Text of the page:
Modified Card Sorting Test performance among community dwelling elderly Chinese people

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Date: June 2003
From: Hong Kong Journal of Psychiatry(Vol. 13, Issue 2)
Publisher: The Hong Kong College of Psychiatrists Ltd.
Document Type: Clinical report
Length: 3,917 words
Lexile Measure: 1600L

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Objective: To examine the performance of Nelson's Modified Card Sorting Test in community dwelling elderly Chinese people.

Patients and Methods: Nelson's Modified Card Sorting Test was administered to 95 healthy elderly Chinese people. Relationships between the Modified Card Sorting Test performance and demographic characteristics were evaluated.

Results: Most people (86.3%) were unable to complete 6 categories, and many of them made perseverative errors. Approximately 30% made more than 50% perseverative errors. Age, educational level, and gender significantly affected Modified Card Sorting Test performances, with education demonstrating the largest effect on performance.

Conclusion: These findings suggest that demographic factors appear to exert a significant impact on Modified Card Sorting Test performances in elderly people, so these should be taken into consideration during interpretation of clinical assessments. For the effective use of the Modified Card Sorting Test in clinical settings, further studies of specific clinical populations are required to develop normative data for elderly Chinese people.

Key words: Chinese, Demographic variables, Elderly


The Wisconsin Card Sorting Test (WCST) is commonly used in neuropsychological assessment as a measure of executive function. (1) Despite its popularity, several shortcomings of the test have been highlighted, and it may be particularly difficult for use with elderly people. Various authors have commented on its abstract stimuli, arbitrary nature, and lengthy administrative time, which may reduce the examinee's motivation to complete the test, and that many examinees become confused when performing the test. (2,3) Therefore, it has been recommended that a modified or shortened form of the WCST might be better for use as a tool in neuropsychological assessment. (2-4)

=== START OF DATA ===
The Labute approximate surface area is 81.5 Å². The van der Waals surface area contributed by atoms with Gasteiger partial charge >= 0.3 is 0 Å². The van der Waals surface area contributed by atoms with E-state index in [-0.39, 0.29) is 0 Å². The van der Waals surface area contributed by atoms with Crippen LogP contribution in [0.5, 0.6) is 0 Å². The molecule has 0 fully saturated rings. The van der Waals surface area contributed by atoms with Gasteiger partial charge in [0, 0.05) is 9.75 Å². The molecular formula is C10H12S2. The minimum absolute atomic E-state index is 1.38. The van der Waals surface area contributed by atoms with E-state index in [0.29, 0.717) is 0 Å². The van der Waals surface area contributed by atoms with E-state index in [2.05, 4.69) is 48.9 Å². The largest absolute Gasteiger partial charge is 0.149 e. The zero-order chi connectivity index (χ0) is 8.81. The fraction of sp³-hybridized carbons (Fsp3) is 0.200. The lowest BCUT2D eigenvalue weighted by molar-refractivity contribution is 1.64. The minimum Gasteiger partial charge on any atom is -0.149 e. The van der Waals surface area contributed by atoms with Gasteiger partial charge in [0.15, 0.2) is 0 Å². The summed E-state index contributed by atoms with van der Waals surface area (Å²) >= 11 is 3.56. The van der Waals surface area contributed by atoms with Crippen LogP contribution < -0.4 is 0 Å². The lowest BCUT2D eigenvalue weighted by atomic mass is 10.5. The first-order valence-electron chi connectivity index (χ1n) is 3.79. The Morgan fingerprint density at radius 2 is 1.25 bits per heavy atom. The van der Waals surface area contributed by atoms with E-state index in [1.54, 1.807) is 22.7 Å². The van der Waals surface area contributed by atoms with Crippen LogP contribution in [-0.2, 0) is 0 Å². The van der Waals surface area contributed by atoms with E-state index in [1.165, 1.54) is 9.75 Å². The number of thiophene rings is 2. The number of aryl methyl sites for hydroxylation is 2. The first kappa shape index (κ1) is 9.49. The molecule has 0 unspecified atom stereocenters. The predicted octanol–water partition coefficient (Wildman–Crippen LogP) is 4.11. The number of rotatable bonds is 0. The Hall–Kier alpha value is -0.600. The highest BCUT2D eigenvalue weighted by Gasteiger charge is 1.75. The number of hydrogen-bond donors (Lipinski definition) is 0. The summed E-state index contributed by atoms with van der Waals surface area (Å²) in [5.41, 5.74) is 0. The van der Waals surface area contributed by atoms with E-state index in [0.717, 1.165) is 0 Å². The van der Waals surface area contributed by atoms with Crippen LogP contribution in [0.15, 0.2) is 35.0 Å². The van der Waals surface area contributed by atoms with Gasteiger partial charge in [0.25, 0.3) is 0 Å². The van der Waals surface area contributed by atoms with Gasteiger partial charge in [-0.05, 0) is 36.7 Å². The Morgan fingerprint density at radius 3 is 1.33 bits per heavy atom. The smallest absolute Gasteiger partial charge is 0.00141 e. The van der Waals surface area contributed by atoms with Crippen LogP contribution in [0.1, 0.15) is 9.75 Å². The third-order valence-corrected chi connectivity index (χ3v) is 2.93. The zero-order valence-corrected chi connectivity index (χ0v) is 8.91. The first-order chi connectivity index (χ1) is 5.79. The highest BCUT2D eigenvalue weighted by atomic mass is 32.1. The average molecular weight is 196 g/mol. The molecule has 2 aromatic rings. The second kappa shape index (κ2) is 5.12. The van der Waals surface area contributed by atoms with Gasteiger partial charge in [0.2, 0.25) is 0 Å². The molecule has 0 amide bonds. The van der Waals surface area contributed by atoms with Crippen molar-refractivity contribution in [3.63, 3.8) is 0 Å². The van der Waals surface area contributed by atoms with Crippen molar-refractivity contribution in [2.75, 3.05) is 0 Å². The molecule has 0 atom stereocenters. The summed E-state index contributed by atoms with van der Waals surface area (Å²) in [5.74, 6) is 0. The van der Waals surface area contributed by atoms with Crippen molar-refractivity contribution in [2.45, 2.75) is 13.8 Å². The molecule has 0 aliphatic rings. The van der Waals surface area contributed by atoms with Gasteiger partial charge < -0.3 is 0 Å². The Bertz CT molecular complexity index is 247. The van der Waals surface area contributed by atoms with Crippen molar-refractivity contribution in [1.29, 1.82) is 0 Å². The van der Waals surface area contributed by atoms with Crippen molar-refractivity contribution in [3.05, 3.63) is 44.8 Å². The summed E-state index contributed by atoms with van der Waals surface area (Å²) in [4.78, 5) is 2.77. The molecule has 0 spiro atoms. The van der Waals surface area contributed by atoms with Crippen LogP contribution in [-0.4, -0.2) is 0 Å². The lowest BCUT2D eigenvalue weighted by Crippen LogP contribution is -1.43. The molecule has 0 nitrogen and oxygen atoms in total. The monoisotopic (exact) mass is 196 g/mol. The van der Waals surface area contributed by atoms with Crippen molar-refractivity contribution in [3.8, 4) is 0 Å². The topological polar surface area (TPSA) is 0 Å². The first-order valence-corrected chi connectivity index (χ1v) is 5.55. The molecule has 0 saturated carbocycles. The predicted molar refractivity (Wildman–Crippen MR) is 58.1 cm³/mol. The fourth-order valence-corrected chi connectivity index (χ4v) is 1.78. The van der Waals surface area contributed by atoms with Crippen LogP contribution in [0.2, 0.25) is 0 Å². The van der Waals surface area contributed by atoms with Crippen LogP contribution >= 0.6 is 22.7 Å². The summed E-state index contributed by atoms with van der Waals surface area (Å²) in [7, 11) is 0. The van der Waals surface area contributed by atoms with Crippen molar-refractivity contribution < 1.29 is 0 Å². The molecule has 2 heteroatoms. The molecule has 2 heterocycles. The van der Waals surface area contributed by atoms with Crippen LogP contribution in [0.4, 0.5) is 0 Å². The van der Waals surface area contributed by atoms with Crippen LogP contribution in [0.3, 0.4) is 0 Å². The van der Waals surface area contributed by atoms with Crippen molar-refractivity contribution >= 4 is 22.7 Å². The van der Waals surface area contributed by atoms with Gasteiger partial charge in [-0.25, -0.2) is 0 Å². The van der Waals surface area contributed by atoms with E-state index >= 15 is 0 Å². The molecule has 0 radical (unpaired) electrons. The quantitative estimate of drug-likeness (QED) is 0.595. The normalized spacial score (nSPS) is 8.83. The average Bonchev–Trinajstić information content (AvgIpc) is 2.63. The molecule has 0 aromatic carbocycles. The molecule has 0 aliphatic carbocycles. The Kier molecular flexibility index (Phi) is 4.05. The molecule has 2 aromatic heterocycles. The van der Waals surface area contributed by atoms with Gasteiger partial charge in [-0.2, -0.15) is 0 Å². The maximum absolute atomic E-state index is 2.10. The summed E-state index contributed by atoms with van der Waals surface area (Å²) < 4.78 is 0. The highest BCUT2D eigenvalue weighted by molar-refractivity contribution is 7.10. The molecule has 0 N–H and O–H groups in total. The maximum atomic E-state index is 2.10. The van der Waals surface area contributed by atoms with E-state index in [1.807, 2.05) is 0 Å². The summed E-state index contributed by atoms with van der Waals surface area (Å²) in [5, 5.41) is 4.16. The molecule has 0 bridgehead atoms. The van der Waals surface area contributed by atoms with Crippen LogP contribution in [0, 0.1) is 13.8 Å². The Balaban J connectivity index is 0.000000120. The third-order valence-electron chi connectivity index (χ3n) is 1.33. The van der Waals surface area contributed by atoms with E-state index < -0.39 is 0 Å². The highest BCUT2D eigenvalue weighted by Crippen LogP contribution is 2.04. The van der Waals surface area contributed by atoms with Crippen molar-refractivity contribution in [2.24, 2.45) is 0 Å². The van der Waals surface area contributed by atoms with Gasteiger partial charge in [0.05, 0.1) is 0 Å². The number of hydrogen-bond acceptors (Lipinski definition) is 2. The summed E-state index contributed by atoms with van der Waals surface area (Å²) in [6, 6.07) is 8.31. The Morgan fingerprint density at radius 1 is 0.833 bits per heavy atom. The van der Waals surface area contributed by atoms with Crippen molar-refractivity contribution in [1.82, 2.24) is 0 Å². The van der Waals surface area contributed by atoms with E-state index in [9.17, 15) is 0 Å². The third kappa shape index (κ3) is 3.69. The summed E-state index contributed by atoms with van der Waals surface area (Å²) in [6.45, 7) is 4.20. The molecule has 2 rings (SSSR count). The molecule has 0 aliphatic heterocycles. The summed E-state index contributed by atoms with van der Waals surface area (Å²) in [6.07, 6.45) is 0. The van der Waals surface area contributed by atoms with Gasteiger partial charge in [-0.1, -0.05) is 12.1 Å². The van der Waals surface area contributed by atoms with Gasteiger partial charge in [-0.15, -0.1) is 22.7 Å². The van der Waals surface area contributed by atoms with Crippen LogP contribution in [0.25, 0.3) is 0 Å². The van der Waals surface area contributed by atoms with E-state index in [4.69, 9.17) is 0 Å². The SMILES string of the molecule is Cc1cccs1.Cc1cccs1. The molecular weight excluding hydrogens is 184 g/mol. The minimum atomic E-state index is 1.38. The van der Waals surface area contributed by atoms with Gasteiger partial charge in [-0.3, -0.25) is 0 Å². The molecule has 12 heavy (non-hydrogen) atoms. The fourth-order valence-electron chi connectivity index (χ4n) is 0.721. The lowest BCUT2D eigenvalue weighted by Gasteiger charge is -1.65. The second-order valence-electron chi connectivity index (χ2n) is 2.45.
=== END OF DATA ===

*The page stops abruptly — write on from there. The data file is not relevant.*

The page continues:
Nelson developed a considerably shorter alternative version of the test, the Modified Card Sorting Test (MCST). The MCST differs from the WCST in several ways. (3) Firstly, the 128 response cards have been reduced to 48, consisting of 2 identical packs of 24 response cards, with each card sharing only one attribute with any of the 4 stimulus cards. Lineweaver et al claimed that the change allows the examiner's feedback to provide unambiguous information to the respondent, and the participant's sorting strategy can be easily deduced. (5) Secondly, the MCST allows the participants to begin with whatever category they choose and complete the other 2 categories in a self-selected order. (5) Thirdly, instead of 10 in the original version, Nelson reduced the number of consecutive correct responses required for completing

a category to 6. Fourthly, following 6 consecutive correct sorts, the participant is informed to change the rule and is told to find a new sorting principle. Since overall cognitive performance and attention capacity declines with age, (6,7) a test with a shorter completion time, and clear and simple instructions that are easier to understand will be particularly beneficial for elderly people. The modifications in the MCST are likely to allow elderly people to perform better as they increase the flexibility and reduce the ambiguity of the test.

The MCST performance has been investigated in various neurological patient groups, for example, in the determination of executive...

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Gale Document Number: GALE|A169591477